What To Eat Before A Run

Brooks Shoe Finder

Food, glorious food – your pre-race nutrition guide

Play it safe

When it comes to pre-run nutrition and what to eat before a run, your best bet is to play it safe. And by safe, we mean familiar. The days leading up to an event definitely aren’t the best time to try the new snack bar everyone’s raving about on social media – it doesn’t matter how delicious it sounds or however much it promises to improve your performance!

Remember, everything can feel a bit heightened on run day, and nerves can kick in. It’s therefore a good idea to avoid particularly high fibre and spicy food in the run-up to a big race – foods like lentils, bran and hot curries – even if they fall into the ‘familiar’ category. The last thing you want mid-course is an emergency loo stop!

Suss it out in advance

You wouldn’t leave training to the last minute, and the same goes for your nutrition and hydration plans. Do your research – there’s a lot of information out there, but unfortunately there’s no ‘one size fits all’ answer. All of our bodies – and their needs – are different.

But if you’re tracking your runs, here’s a tip: pay attention to which food and water levels make you feel stronger and faster, and check your hunches against your performance. Feeling great usually means performing better – so work out what food and drink combos make you feel that way.

The truth about carb-loading

Experts recommend a degree of carb-loading for when you’re planning to run over 90 minutes, so consider how long you’re expecting your 10k or half marathon to take. Aim to start 2-3 days before your event to make sure you’re getting enough carbs in.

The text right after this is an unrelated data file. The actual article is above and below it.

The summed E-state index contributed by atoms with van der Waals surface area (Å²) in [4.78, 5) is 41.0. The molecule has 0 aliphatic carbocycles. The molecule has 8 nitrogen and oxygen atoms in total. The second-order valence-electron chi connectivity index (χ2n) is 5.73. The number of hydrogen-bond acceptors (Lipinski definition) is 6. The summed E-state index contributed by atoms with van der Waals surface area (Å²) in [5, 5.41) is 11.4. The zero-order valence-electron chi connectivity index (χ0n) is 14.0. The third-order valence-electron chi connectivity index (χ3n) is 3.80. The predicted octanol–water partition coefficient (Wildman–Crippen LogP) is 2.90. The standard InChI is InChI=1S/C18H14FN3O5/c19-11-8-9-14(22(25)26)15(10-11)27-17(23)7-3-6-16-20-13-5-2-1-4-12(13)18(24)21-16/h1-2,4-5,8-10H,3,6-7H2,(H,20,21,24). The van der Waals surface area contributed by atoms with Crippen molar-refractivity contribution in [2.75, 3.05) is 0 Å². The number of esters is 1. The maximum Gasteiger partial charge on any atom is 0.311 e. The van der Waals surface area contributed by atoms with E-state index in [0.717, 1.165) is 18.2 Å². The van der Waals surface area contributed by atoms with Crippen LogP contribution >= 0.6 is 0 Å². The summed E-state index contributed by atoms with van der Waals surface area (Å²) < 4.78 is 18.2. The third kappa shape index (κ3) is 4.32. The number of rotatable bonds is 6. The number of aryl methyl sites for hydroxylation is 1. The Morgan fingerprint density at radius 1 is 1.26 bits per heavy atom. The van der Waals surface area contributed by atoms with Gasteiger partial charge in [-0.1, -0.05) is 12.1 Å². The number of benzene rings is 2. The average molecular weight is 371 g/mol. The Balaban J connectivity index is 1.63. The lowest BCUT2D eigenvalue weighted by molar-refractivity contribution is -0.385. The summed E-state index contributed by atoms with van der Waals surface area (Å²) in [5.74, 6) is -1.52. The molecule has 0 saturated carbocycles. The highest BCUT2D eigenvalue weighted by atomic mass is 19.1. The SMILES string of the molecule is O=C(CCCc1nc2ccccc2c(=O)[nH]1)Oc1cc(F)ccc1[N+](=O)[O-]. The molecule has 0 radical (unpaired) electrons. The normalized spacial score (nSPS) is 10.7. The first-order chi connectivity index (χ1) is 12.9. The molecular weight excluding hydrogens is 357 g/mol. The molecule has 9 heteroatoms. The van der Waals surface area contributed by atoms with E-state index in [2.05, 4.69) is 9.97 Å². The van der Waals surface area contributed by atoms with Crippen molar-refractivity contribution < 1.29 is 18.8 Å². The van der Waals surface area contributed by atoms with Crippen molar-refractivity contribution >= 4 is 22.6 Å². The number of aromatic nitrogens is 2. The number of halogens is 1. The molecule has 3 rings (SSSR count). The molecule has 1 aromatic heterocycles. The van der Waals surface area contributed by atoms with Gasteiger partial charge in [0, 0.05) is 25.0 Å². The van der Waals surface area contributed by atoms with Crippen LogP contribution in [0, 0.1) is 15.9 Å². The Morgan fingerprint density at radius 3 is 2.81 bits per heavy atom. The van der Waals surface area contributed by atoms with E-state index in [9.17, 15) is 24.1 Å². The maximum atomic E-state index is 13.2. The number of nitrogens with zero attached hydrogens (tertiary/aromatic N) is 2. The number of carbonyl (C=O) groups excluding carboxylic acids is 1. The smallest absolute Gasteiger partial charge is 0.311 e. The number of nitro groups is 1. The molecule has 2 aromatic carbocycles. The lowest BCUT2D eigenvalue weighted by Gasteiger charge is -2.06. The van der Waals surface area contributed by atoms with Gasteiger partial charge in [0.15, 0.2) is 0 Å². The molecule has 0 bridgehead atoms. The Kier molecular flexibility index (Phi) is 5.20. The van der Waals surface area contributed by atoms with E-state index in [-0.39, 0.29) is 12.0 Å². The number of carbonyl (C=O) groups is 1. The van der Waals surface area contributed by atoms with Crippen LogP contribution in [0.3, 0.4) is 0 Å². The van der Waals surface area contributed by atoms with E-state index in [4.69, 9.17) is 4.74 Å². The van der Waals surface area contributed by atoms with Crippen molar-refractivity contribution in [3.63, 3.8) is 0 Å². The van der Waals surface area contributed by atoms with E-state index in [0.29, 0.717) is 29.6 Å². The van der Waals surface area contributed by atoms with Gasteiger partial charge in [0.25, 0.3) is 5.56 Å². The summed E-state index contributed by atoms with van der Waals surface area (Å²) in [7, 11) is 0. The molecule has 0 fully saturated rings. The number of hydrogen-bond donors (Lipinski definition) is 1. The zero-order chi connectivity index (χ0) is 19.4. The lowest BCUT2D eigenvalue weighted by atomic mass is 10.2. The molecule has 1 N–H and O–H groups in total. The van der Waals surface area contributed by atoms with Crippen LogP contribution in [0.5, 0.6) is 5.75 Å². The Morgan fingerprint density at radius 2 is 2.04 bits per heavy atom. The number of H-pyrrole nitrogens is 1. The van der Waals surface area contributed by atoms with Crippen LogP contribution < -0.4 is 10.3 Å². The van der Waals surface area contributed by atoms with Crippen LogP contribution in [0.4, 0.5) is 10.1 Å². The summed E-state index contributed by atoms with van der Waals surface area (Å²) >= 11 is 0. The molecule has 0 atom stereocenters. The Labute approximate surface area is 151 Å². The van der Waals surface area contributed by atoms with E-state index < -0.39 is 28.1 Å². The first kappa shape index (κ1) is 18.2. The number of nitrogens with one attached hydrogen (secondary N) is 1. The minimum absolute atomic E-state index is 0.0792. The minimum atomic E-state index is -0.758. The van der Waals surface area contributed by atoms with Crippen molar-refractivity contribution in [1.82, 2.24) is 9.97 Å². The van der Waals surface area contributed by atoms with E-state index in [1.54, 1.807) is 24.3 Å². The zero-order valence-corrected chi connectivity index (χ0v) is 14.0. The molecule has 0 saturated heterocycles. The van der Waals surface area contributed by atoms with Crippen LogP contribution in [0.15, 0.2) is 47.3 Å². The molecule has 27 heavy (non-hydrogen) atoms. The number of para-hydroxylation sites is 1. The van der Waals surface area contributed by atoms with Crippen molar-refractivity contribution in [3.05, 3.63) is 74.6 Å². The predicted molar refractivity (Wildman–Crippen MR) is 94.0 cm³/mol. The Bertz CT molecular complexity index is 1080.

Remember, though: carb-loading doesn’t necessarily mean eating more. Aim for the same number of calories, but from carbohydrate-rich sources. Foods high in carbohydrates include bread, grains, pasta, starchy vegetables, nuts, homemade flapjacks and yoghurt.

The day before

Timing is everything before a big race. It can be a good idea to move your main meal to the middle of the day and have a smaller meal at dinner to give your body plenty of time to digest. Eating too much can put your body under stress, disturb your sleep and actually hinder your performance – definitely not what you want on event day.

Your pre-race meal

Given the timings of most of our Great Runs, your pre-race meal is likely to be breakfast – but what to eat to maximise your performance?

Well, as long as you’re sticking to the ‘play it safe and familiar’ rule, porridge is a great idea – plus, you can add a (familiar!) topping like nuts (which stop your insulin levels dropping), blueberries (help keep blood sugar levels steady) or sliced banana (good for potassium, which decreases as you sweat). Or whatever you normally have for breakfast is likely to stand you in good stead, whether it’s muesli, wholegrain toast or a bagel and boiled egg.

Hydration-wise, 500ml of water with your breakfast is just right. But as with everything running-related, look out for your body’s signals. With water levels, your best bet is ‘the pee test’ – check the colour of your pee before your run. Pale, straw-coloured pee? Perfect 🙂

Keep on running

It’s up to you whether you feel you need to take on extra fuel while you’re running. As a general rule, once you’ve been on the go for 75 minutes or so, you might find yourself starting to flag – your glycogen stores are starting to diminish and energy snacks or drinks can help keep your blood sugar steady and your legs pumping.

But the same goes here as for pre-race nutrition – stick with what’s familiar and definitely don’t try anything new on race day. This is what your training runs are for!


Feeling inspired? We’ve got some great energy-boosting recipes here – happy eating!

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